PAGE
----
Profiles can be defined in whichever specifications define elements or processing behavior related to message stanzas. All such profiles SHOULD be registered in the Message Profiles Registry as described in the XMPP Registrar Considerations. However, a few profiles are defined here, and this specification might be kept up to date as further registrations are created.
The instant messaging (IM) profile is the "default" profile for message stanzas. For example, if a message stanza includes only elements that are defined for the 'jabber:client' namespace then it is in the IM profile. If a message stanza includes both IM profile elements and other elements, the IM elements should be considered a fallback and the profile should be determined based on the other elements if supported (e.g., a data form). A sending entity should limit the elements it includes to IM profile elements, unless the IM elements are a fallback.
The extended content defined in the following specifications is considered to be in the IM profile:
The metadata profile is handled differently than the other, "standard" profiles, but is defined as a profile for the purpose of consistency. Metadata elements are included to define how the message stanza shall be routed, delivered, or processed in transit or by the end recipient. Metadata elements shall not be used to determine which standard profile applies. If a message stanza includes only metadata elements, it can be considered to have no standard profile.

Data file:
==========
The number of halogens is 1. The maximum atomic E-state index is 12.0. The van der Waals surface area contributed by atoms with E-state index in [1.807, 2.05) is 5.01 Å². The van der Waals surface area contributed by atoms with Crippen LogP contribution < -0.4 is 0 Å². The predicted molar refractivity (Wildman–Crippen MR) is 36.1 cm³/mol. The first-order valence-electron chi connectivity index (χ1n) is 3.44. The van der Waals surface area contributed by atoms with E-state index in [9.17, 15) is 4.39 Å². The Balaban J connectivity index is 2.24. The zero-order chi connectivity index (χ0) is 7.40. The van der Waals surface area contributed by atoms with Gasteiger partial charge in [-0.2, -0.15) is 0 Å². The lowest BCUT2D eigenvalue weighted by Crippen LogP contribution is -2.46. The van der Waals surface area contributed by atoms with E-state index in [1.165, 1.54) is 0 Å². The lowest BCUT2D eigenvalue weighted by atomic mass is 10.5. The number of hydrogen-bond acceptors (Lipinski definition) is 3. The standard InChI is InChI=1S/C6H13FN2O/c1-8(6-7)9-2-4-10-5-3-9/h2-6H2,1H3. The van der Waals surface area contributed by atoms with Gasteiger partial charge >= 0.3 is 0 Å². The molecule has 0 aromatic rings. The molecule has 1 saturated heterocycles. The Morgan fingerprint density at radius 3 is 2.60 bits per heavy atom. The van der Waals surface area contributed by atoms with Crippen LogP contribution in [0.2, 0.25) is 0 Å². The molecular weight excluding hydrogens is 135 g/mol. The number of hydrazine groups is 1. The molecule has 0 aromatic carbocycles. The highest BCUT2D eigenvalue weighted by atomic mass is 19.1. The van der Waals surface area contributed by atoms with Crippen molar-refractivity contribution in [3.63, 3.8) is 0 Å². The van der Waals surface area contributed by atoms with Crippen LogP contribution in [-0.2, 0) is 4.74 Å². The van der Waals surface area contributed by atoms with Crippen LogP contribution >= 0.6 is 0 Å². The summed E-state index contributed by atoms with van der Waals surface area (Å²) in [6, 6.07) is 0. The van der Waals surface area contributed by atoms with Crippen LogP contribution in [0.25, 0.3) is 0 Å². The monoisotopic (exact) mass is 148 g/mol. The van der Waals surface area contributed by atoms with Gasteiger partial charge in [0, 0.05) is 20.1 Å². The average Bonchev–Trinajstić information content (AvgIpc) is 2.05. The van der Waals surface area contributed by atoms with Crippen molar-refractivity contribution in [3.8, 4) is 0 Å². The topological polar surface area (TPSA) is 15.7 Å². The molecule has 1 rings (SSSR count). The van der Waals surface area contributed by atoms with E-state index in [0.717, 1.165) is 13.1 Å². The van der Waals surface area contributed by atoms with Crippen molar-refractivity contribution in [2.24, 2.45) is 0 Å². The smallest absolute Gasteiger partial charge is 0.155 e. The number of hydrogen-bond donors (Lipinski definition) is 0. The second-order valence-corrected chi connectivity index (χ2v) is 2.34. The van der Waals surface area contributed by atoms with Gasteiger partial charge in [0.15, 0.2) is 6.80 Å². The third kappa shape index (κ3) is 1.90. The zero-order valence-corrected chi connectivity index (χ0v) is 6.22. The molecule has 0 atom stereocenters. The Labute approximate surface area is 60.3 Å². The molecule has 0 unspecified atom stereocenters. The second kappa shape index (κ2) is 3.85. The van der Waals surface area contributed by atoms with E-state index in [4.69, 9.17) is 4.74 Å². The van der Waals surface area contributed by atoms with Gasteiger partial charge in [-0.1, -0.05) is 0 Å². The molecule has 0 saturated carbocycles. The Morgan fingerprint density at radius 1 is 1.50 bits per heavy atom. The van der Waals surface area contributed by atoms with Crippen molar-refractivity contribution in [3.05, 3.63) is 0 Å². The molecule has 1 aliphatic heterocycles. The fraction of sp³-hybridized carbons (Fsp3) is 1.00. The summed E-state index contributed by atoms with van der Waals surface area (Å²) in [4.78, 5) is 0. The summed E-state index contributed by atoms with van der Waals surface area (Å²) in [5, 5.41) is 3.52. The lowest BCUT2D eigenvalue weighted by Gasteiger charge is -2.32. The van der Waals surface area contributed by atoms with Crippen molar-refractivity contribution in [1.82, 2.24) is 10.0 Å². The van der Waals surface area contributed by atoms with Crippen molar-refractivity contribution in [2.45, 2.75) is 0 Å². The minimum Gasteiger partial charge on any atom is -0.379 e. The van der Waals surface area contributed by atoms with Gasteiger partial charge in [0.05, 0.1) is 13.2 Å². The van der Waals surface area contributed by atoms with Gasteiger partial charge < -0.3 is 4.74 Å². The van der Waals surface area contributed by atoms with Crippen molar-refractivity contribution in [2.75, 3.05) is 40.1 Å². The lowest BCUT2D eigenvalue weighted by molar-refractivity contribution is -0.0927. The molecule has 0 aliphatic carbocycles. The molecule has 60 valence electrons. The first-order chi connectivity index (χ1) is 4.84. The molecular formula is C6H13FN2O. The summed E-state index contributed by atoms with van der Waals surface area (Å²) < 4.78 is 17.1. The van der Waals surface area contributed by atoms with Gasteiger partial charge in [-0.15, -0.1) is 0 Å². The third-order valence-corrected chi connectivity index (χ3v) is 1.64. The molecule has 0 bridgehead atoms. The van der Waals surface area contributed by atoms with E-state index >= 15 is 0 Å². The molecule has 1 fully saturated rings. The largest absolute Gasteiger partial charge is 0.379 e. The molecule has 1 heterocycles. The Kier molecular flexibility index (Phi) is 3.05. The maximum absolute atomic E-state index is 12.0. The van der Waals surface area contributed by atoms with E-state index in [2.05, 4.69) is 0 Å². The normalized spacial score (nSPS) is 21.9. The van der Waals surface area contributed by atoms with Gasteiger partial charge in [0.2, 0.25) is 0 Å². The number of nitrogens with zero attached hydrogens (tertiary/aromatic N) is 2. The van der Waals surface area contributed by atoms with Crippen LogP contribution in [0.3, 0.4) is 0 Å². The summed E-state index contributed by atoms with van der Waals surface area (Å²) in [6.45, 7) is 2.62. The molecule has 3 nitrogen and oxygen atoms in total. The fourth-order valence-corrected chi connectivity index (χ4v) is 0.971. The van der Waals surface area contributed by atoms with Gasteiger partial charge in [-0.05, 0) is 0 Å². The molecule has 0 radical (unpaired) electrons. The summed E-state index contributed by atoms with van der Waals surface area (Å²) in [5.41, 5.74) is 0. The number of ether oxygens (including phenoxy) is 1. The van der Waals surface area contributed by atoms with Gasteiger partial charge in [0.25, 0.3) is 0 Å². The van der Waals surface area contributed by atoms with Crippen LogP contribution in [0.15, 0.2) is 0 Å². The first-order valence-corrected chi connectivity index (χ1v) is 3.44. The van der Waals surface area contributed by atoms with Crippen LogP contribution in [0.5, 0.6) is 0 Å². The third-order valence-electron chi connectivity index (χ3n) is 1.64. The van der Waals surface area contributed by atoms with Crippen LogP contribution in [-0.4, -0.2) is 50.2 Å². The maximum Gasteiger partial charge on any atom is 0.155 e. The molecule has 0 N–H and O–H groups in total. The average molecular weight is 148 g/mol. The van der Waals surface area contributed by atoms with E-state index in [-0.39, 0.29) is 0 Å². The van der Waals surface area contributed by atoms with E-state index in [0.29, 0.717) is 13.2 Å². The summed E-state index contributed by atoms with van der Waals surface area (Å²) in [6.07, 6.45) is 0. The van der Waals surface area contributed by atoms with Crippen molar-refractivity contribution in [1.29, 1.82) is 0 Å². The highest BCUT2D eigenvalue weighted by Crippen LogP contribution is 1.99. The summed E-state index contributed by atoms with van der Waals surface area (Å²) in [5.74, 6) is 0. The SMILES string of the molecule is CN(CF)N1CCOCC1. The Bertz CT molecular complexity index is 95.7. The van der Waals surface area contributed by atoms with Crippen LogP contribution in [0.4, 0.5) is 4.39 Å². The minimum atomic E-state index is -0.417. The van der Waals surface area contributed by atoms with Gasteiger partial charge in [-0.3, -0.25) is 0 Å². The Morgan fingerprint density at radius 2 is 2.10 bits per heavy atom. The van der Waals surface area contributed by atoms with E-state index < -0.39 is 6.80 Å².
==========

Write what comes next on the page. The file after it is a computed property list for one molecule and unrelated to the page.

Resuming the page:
The extended content elements defined in the following specifications are considered to be metadata elements:
Since each message is unambiguously determined to be of a specific profile, implementations that use filtering to pass message stanzas to an appropriate handler (a very common XMPP implementation approach) need not be concerned with the filtering order. This is because only one handler should ever match on the filter expression.
This document adds no security concerns or consideration above and beyond those specified in the specifications to which it refers.
This document requires no interaction with the Internet Assigned Numbers Authority (IANA) .
A future version of this specification may call for the XMPP Registrar  to establish a registry of message stanza profiles, so that each relevant specification shall define which profile applies to extended content qualified by the relevant namespace.
The XMPP Registrar shall maintain a registry of message profiles.
In order to submit new values to this registry, the registrant shall define an XML fragment of the following form and either include it in the relevant XMPP Extension Protocol or send it to the email address <firstname.lastname@example.org>:
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This XMPP Extension Protocol is copyright © 1999 – 2020 by the XMPP Standards Foundation (XSF).